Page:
Justice League: The New Frontier review by Mark McPherson - Cinema Paradiso
There’s something so compelling about the style of Darwyn Cooke in The New Frontier comic book. There’s a retro style to the simplified design with bold outlines and color yet a sense of satire in the way that it wants to say something more. It also didn’t shy away from having heroes address tougher topics of unseen enemies and a brewing fear that requires more than just a good punch to save the day. It’s also a clever way to tap into the tensions of the Cold War without making it specifically about the Cold War.
The film stays true to the comic by setting the story after the events of the Korean War with a new villain on the horizon. It is during this time that key players of the Justice League come to be. Hal Jordan will inherit the powers of the Green Lanterns when discovering the dying alien of Abin Sur. J’onn J’onzz is the martian who arrives on Earth and puts on the disguise of a human being to conceal his true nature. The other heroes of Superman, Batman, Wonder Woman, and The Flash are all present but mostly working freelance. They’ll occasionally stop a villain scheme but mostly keep to themselves for their conflicting views. Superman in particular has serious issues with the vigilante virtues in the grittier Batman and Wonder Woman, questioning their methods.
But the prime villain they fight this time is a much different beast. Clues of a doomsday cult seem to signal that some horrific being called The Centre is on its way. The heroes will need to put aside their differences if they hope to defeat what could be the very thing that brings about the end of days. The Centre is obviously a massive metaphor for nuclear annihilation, a fear that was prominent of the era and lingered long after. The story becomes compelling in that heroes have to be clever about how they attack such a monster that can literally spew out prehistoric creatures. There are sacrifice and bloodshed during such a battle with the stakes rather high.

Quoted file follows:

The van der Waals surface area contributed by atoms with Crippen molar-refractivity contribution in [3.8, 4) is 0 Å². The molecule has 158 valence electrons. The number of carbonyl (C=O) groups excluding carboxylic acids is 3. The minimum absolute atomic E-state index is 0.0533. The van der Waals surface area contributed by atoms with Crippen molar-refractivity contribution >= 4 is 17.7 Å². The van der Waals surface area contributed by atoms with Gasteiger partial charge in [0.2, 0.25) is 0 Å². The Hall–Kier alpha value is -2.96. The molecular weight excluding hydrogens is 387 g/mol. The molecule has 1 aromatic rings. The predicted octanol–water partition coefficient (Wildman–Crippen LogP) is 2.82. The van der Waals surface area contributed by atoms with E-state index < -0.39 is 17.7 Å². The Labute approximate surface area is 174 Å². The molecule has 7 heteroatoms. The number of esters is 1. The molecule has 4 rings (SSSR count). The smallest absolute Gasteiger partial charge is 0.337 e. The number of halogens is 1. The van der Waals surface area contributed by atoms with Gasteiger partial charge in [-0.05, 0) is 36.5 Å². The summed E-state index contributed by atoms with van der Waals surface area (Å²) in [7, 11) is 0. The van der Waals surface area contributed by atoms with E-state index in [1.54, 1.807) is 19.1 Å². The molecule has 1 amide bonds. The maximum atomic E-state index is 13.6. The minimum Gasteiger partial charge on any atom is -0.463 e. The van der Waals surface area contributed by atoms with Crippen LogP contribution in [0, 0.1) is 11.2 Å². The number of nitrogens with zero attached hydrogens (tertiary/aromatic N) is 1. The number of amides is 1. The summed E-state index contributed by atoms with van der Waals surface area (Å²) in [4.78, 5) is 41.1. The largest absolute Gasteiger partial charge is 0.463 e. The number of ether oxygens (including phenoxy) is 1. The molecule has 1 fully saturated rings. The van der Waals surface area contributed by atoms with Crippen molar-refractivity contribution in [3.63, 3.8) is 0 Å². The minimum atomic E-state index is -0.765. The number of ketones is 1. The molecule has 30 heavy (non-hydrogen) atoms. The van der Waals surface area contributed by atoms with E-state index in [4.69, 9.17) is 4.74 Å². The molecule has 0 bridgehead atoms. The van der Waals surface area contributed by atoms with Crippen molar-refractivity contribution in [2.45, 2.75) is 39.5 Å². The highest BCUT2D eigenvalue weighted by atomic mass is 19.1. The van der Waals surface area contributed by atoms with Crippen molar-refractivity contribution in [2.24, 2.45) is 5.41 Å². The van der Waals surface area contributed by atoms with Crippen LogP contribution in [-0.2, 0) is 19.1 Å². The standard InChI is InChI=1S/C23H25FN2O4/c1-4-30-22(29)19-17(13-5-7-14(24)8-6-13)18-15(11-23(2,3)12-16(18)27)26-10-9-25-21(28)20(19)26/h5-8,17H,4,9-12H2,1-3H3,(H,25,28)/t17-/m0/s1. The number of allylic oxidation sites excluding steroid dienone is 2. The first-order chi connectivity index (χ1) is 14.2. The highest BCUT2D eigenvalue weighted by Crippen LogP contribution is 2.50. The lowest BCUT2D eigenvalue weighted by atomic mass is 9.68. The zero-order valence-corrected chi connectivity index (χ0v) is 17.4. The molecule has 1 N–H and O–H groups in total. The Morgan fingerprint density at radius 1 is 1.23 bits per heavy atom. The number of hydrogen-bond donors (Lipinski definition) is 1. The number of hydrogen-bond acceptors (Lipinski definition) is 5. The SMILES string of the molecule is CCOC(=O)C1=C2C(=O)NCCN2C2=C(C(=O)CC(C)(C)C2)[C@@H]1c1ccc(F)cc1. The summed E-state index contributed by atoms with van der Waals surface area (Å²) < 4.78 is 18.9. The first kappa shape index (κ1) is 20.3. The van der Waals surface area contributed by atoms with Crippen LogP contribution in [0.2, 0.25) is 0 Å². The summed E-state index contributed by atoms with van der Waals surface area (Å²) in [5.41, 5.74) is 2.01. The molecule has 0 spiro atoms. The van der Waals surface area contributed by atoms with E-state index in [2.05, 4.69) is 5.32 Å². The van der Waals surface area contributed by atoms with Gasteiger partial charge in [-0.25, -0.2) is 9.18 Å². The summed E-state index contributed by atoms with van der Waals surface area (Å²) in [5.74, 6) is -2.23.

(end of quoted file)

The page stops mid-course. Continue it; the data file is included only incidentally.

The film just looks amazing as well. The character designs are perfectly maintained from the comics which is no small feat considering it looks unlike any DC animated movie. There’s also a very distinct nature to the characters as well, where Superman feels more regal with the bolder S and Wonder Woman feels intimidating with her larger stature. The primary Justice League characters all feel as though they have a real drive in such a story and don’t just leap at the chance to stop another threat. It also helps that the threat is one comprised of both a cult and an unknown entity, leaning more on Watchman vibes of topical takes.
The New Frontier may become a bit too on the nose by the final sequences which showcase a montage of heroes and villains amid JFK’s inspiring speech. But so much of this story just works so well to build up to that point that it doesn’t become a black eye for taking a sharpie and circling the central point. It’s a film that takes these familiar characters in unique directions, posing their stances and philosophies in a chaotic time. There are a number of comic books that already do this but view within the action-packed glitz of DC superheroes that feel this poignant. As one of the earliest DC direct-to-video animated movies, this is easily one of the best.